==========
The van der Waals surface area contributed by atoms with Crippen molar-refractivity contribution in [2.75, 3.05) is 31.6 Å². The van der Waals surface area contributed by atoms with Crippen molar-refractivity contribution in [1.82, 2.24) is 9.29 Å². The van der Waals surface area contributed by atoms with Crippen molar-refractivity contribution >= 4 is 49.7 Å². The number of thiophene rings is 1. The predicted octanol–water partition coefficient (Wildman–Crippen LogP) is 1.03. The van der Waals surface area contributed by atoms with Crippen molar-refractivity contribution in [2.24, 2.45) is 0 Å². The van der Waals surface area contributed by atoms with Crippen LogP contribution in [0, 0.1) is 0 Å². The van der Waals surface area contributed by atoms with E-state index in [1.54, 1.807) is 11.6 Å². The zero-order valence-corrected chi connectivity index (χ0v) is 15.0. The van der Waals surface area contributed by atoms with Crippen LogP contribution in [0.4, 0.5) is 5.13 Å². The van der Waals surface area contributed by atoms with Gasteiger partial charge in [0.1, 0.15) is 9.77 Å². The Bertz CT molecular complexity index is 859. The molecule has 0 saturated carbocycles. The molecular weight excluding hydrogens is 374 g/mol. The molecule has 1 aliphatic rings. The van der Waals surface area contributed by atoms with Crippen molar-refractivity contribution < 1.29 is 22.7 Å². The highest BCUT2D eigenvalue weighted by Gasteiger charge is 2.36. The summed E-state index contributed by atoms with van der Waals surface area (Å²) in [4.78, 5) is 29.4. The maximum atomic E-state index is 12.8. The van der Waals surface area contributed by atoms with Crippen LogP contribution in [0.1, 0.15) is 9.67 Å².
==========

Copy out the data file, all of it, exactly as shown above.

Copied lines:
The van der Waals surface area contributed by atoms with Crippen molar-refractivity contribution in [2.75, 3.05) is 31.6 Å². The van der Waals surface area contributed by atoms with Crippen molar-refractivity contribution in [1.82, 2.24) is 9.29 Å². The van der Waals surface area contributed by atoms with Crippen molar-refractivity contribution >= 4 is 49.7 Å². The number of thiophene rings is 1. The predicted octanol–water partition coefficient (Wildman–Crippen LogP) is 1.03. The van der Waals surface area contributed by atoms with Crippen molar-refractivity contribution in [2.24, 2.45) is 0 Å². The van der Waals surface area contributed by atoms with Crippen LogP contribution in [0, 0.1) is 0 Å². The van der Waals surface area contributed by atoms with E-state index in [1.54, 1.807) is 11.6 Å². The zero-order valence-corrected chi connectivity index (χ0v) is 15.0. The van der Waals surface area contributed by atoms with Crippen LogP contribution in [0.4, 0.5) is 5.13 Å². The van der Waals surface area contributed by atoms with Gasteiger partial charge in [0.1, 0.15) is 9.77 Å². The Bertz CT molecular complexity index is 859. The molecule has 0 saturated carbocycles. The molecular weight excluding hydrogens is 374 g/mol. The molecule has 1 aliphatic rings. The van der Waals surface area contributed by atoms with Crippen molar-refractivity contribution < 1.29 is 22.7 Å². The highest BCUT2D eigenvalue weighted by Gasteiger charge is 2.36. The summed E-state index contributed by atoms with van der Waals surface area (Å²) in [4.78, 5) is 29.4. The maximum atomic E-state index is 12.8. The van der Waals surface area contributed by atoms with Crippen LogP contribution in [0.1, 0.15) is 9.67 Å².